Holiday Mourning

My friends were the last people to see us before we drove away. It wasn’t my family who busted ass with us to move; it was them. Faithful them, loving them. They are beautiful.

When someone comes from a toxic family like mine, good friendships are precious. We spend holidays together, home school together, we plan camping trips, hiking adventures, and cry together. I have great friends in spades, five hundred miles away.


I hit all three goals from last week. My last one, I hit as I rode my bike into town for my session. Coming in sweaty, ever the good student. I completed my tasks. Check.

Settling into her office, Max jumped on my lap. We covered the week’s events, and how I had TWO good weeks in a row.

“You know, the holidays are approaching us”, Jill starts.

“Yeah,” I reply, not giving much thought to it, assuming we would be moving on.

“What were your holidays like in WA?”

I describe to her how idyllic my friendships are. We plan our holidays so we can be together. We coined the term Framily. We are gangsters of friendship.

She replied, “You know, you aren’t going to have those experiences this year. It is only going to be you four”.

Instantly, the tears well up. The pain of leaving my people fills my body, and runs down my cheeks. I fight back the sorrow, but it’s useless. Grabbing a tissue, I have nothing to say except, “You are great at making a girl cry, Jill”.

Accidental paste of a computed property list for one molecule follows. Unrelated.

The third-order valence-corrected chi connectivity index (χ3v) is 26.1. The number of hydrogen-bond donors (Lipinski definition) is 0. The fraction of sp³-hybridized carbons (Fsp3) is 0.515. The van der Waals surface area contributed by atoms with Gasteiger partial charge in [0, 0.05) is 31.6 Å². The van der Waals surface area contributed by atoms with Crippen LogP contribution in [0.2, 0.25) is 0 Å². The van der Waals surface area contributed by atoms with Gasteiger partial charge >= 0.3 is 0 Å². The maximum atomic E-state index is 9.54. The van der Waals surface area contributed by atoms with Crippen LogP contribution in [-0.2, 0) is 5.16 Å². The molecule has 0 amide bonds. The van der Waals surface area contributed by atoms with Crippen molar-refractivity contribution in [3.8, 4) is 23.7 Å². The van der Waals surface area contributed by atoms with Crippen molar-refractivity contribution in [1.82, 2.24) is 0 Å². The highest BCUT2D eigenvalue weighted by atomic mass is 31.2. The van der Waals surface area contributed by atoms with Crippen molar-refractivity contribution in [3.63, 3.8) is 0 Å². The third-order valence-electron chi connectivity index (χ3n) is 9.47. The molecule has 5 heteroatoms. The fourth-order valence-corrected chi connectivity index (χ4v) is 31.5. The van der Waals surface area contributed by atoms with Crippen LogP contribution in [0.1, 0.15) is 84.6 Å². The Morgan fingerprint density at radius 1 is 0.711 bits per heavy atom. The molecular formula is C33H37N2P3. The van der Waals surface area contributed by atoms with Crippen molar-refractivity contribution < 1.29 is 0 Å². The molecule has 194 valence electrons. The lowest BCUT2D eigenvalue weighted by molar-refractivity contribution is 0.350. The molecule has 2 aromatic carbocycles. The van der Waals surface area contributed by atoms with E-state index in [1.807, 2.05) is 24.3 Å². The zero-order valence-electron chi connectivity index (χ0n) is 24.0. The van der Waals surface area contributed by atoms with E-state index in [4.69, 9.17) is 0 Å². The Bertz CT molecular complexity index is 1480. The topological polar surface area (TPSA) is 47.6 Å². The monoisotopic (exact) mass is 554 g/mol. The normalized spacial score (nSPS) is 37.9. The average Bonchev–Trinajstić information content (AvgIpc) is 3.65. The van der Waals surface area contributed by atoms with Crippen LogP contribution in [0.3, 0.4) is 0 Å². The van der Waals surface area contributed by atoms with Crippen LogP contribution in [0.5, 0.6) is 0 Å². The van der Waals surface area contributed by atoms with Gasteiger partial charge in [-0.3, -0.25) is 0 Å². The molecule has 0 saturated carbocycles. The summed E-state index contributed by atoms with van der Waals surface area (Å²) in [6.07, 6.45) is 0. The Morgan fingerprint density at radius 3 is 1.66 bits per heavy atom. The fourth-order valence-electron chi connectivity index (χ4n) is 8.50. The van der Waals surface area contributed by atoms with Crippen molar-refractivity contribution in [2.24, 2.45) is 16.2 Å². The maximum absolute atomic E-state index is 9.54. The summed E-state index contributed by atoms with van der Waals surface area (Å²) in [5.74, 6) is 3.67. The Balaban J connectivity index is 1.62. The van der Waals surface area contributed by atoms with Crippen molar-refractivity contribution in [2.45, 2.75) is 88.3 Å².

“My job is to help you see the road ahead, so you aren’t blindsided. I’d like you to start thinking of some new traditions you can include in your holidays. So this time joyous, not lonely. Remember, you still have your friends; you can call on them anytime you need. To start making this place your home, brainstorm on new memories you can create”.

“That will take me awhile”, I blubber through tears and snot. Thinking to myself, I don’t want new fucking traditions, I want my old ones. I want my friends.


What are your favorite traditions, maybe you can help me make new ones.

image(2)On my ride home. My bike was tired, so I walked it up that hill.

Anxiety Comes

{four weeks ago}

When I feel it coming on, I brace for it. If you have ever been in a car accident, you know the brace I am talking about. My muscles tighten so fiercely, my bones ache. My brain scrambles for the coping strategies we are familiar with.